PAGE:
When it comes to the work that the Premier has outlined for the Minister of Water, Land and Resource Stewardship, the biodiversity and ecosystem health, I don’t think that I can sit next to my colleague from Coquitlam–Burke Mountain and not mention the work that he’s done on salmon, the work that we did on salmon back in the early days just after I got elected, the work that we’ve done on the forest industry over the last number of years and the reality that we have to find and develop a new relationship with nature in our province.
We have a forestry industry that’s collapsing due to a lack of fibre and as a result of unsustainable harvesting over decades. This government’s response is the grand total of about two lines, one referencing forestry and the other referencing old-growth strategic review. We have, in this province, clearcut our way into this problem, and we must change the policy that requires the chief forester’s decision-making to not unduly impact timber harvest.
We must change the factors the chief foresters need to consider by clearly adding biodiversity and ecosystem health into their decision-making matrix. This was an opportunity that the former Forest Minister was given when the Forest Statutes Act was opened the last time. In the fall of 2021, we were told that it was not necessary.
We were also told in the election of 2020 that this government was going to implement all of the old-growth strategic review recommendations.
I believe it’s recommendation 2, that is made by the government’s own panelists, that states that we need to be protecting for biodiversity and ecosystem health, and we need to be doing it in legislation, not in flashy communications documents that have no impact on the decisions that are being made by the statutory decision-makers in this government.
I’m happy that the Minister of Water, Land, and Resource Stewardship has been mandated to protect 30 percent of land and water by 2030. That is an excellent first step, and I look forward to understanding what that means and what that looks like. We desperately need a coastal protection act, and we desperately need a plan to address invasive species.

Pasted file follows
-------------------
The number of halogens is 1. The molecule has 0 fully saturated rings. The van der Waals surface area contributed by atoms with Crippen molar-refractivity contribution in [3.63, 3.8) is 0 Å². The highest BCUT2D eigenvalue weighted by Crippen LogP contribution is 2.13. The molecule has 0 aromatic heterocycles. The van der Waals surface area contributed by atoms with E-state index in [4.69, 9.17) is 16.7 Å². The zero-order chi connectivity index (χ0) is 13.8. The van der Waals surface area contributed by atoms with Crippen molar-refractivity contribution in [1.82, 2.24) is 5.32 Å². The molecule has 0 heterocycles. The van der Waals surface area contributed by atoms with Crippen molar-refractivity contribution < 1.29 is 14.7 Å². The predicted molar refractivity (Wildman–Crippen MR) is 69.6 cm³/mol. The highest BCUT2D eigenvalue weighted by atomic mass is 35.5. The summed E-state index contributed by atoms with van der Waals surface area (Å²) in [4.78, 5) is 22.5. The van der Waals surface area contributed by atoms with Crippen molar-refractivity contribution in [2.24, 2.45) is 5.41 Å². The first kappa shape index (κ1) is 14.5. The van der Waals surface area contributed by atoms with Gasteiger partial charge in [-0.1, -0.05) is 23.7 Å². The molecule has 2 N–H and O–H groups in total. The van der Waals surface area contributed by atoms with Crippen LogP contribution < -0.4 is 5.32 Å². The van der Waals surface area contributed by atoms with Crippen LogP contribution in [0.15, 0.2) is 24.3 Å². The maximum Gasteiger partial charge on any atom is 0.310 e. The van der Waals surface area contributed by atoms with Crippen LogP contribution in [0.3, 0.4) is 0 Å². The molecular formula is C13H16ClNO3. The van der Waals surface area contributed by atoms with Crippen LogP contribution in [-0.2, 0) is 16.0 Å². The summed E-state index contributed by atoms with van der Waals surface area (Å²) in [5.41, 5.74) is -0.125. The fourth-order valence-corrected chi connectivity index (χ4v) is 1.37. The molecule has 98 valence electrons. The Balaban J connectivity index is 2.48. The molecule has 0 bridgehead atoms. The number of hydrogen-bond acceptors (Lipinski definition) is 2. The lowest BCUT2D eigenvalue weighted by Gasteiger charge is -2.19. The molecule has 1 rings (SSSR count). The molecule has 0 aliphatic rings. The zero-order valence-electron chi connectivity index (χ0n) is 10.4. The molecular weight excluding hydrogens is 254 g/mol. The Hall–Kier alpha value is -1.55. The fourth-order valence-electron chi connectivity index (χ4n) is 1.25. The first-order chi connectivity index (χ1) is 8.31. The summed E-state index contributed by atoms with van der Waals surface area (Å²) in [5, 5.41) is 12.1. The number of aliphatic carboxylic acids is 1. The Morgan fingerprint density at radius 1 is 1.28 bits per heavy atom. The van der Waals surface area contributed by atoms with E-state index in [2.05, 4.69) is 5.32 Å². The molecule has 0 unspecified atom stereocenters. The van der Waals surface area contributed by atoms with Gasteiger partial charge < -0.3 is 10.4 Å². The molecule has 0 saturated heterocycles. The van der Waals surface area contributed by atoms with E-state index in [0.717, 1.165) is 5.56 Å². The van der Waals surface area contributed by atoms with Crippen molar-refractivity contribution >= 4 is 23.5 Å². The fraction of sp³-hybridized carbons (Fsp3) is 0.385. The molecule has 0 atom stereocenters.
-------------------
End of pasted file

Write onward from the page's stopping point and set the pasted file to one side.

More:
I have one example in my riding that I want to highlight here. It’s the Mayne Island fallow deer issue. We have fallow deer on Sidney Island. This has been an issue that has been plaguing Mayne Island and the southern Gulf Islands for decades, when the Ministry of Agriculture approved a deer farm. Then, when that farm decided that it was going to be done, they just released the deer. Now we have these deer that are absolutely devastating all other species, destroying places where birds nest, destroying native plant species, destroying ecosystems where native deer species once thrived.
What we need from this provincial government is not to have this pushed off to local governments. Wildlife is clearly the responsibility of the provincial government. If we are going to be serious about biodiversity and ecosystem health, we have to take a strong stand and make the investments that are needed in order to deal with invasive species when we know that, first of all, we are part of the problem by creating it. We know that other species are being, basically, eaten out of home, and they have no home, because they just don’t exist.
I’ll just finally say this. I think that it’s unfortunate that there is no real, strong mention of the conservation financing piece that is in the Ministry of Water, Land, and Resource Stewardship. I’d like to see a timeline on when that conservation financing piece is going to come forward.
I’ll also say that I think that we have been moving from innovation to conservation, and now we need to really start to look at what a restoration economy looks like in British Columbia. There are really exciting opportunities to be rebuilding not tree farms, but vibrant, biodiverse forests in this province once again. There is clearly, I think, looking forward, a future in this province for a restoration economy, for marine stewardship, for the…. We see many of the First Nations stewardship programs, land stewardship. I think that the conversation needs to move from just conservation to restoration.
I surely hope that the minister of land and water embraces that opportunity, embraces the opportunities that might be coming from the federal government, and that the Premier and the Minister of Finance embrace the opportunity to take the funds that have been available to us, add and invest provincial money into that and really start to transition the jobs of previous generations into the jobs of future generations.
For that, Mr. Speaker, I thank you for the opportunity, for this brief time, to speak to the throne speech. I had much more to say, but I’ll leave it at that. I’ll leave it to my colleague. So HÍSW̱ḴE SIÁM. Thank you very much.
I read your response to the Throne Speech – the first time I have ever done this for any politician – and I was impressed by your courteous but forceful comments and criticisms. On behalf of your constituents in the Gulf Islands, thank you.